Amherst needs to get tough with absentee landlords

Last modified: Wednesday, January 02, 2013

It is with ever-increasing incredulity each week that I read Select Board Chair Stephanie O’Keeffe’s comments in the Bulletin regarding the spiraling crisis confronting Amherst.

After a weekend during which 67 students were arrested, 107 appeared in court, a police officer was injured and rendered out of commission; after repeated public appeals for help by overwhelmed, over-stretched police and fire departments and, finally, after a week-old baby’s life was potentially put at risk because all five of the town’s ambulances were occupied with student alcohol or drug abuse, here’s the latest sample of what she had to say:

“When you think about all the risk factors and societal trends, it’s clear that things would be much worse if we weren’t doing what we’re doing.”

How much worse can it get? The National Guard on North Pleasant Street?

This isn’t about risk factors and societal trends. It’s about bad town governance. And here’s why.

The University of Massachusetts continues to greatly increase undergraduate enrollment without significantly increasing on-campus housing. As a result, thousands of 18- and 19-year-old kids, most on their own for the first time, are forced to seek rental housing throughout the town.

Unscrupulous absentee landlords and speculators have swooped in to fill the demand by snatching up single-family houses wherever they can. But believe it or not, dispiriting as that is, that’s not the problem.

The problem is that the town governance, despite all efforts to the contrary by citizens they theoretically represent, has inexplicably continued to allow these absentee landlords and speculators to reap excessive profits without regulation or meaningful means of enforcement or penalties for illegal conduct.

And this recent weekend proves the folly of this reckless, short-sighted and misguided policy.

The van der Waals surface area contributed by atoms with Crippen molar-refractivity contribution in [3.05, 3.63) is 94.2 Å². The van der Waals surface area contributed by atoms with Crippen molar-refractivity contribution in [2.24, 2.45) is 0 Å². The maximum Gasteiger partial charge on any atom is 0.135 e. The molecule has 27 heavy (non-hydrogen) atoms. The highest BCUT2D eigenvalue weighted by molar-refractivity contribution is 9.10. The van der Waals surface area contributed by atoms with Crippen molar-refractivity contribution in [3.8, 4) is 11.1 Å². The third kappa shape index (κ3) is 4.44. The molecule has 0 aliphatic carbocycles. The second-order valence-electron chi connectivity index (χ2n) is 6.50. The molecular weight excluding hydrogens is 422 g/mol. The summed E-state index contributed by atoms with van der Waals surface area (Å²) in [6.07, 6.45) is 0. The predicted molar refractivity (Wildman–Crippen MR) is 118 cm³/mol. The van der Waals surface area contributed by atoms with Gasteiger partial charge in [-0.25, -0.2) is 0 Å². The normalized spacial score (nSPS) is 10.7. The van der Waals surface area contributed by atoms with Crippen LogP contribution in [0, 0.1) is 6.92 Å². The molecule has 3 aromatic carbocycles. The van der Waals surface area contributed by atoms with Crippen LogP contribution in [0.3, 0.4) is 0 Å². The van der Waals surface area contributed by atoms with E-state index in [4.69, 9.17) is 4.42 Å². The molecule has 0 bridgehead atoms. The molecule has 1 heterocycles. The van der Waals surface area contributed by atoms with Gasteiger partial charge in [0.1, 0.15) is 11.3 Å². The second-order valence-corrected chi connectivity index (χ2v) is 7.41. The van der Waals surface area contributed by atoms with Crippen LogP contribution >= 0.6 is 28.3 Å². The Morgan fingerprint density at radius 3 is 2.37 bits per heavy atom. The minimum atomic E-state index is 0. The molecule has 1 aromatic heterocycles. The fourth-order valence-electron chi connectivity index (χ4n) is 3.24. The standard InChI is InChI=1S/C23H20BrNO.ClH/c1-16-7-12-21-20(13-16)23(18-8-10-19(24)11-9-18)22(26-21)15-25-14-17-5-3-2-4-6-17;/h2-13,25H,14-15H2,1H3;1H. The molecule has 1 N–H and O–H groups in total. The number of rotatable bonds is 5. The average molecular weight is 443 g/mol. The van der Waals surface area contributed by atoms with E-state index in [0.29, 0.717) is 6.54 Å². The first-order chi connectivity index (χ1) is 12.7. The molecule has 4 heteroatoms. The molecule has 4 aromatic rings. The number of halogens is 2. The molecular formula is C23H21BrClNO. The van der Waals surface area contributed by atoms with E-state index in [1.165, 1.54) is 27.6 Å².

Meanwhile, as Amherst burns, Planning Director Jonathan Tucker fiddles. Tucker continues to parse technical phrase by technical phrase with personally affected citizens. Come to a Planning Board session and witness for yourself his ceaseless efforts to define an “on-site” manager as someone who doesn’t have to be on-site for up to 10 properties. Marvel with your friends at the current debate about whether an owner of an owner-occupied property “shall” or “may” be required.

What’s really going on is that town governance is hoping to keep student disturbances bottled up in a defined (by them of course) area, away from their own neighborhoods. But this is one genie that won’t stay in the bottle. Is it really O’Keeffe’s intention to drive law-abiding, tax-paying, year-round residents with families out of Amherst until all that’s left is a vast student slum of marginally maintained, unsupervised rentals?

We are one incident away from someone getting seriously hurt. And when it finally happens, like too many of our public officials these days, O’Keeffe will claim that it came out of the blue.

In the same article, O’Keeffe claims that “more creative strategies” are needed. We don’t need anymore university-community breakfasts or student information sessions. What we need are simple, common-sense measures.

First, we need a permitting system for rental properties, which, after repeated violations, allows for permits for irresponsible landlords to be revoked. Right now, the same few properties are the source of the same troubles without the town having any effective recourse. The Planning Board has already endorsed a permitting system. The planning director has said he would “try” to get something together by spring Town Meeting. O’Keeffe and her colleagues need to hold him to it.

In the meantime, four citizen warrant petitions are coming up before fall Town Meeting. Among other things, they require that absentee landlords and management companies reimburse the town for police and fire department expenses incurred by repeated violations. The other three address the conversion of single family dwellings to multi-family, close a loophole allowing unintended conversions to duplexes and seek to preserve the integrity and historic character of neighborhoods by discouraging the unnecessary demolition of existing dwellings in order to build apartment complexes.

It’s well past the time for adult supervision — and adult leadership.

Steve Bloom lives in Amherst.


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